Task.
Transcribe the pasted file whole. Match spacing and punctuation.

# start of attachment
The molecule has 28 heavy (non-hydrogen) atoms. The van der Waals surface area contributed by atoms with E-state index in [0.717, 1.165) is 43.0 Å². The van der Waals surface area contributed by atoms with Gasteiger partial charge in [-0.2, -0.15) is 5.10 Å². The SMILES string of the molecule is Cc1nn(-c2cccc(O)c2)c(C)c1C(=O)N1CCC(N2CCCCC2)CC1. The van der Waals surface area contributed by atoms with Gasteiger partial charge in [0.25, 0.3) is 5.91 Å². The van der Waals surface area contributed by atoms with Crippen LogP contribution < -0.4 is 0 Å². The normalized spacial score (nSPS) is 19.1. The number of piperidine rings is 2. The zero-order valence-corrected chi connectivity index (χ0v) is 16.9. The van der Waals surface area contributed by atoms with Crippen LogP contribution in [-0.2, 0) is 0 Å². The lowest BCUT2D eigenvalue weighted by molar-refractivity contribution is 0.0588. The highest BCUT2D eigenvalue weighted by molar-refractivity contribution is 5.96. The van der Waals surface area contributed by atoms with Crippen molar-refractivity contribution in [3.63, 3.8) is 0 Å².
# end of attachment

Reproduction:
The molecule has 28 heavy (non-hydrogen) atoms. The van der Waals surface area contributed by atoms with E-state index in [0.717, 1.165) is 43.0 Å². The van der Waals surface area contributed by atoms with Gasteiger partial charge in [-0.2, -0.15) is 5.10 Å². The SMILES string of the molecule is Cc1nn(-c2cccc(O)c2)c(C)c1C(=O)N1CCC(N2CCCCC2)CC1. The van der Waals surface area contributed by atoms with Gasteiger partial charge in [0.25, 0.3) is 5.91 Å². The van der Waals surface area contributed by atoms with Crippen LogP contribution < -0.4 is 0 Å². The normalized spacial score (nSPS) is 19.1. The number of piperidine rings is 2. The zero-order valence-corrected chi connectivity index (χ0v) is 16.9. The van der Waals surface area contributed by atoms with Crippen LogP contribution in [-0.2, 0) is 0 Å². The lowest BCUT2D eigenvalue weighted by molar-refractivity contribution is 0.0588. The highest BCUT2D eigenvalue weighted by molar-refractivity contribution is 5.96. The van der Waals surface area contributed by atoms with Crippen molar-refractivity contribution in [3.63, 3.8) is 0 Å².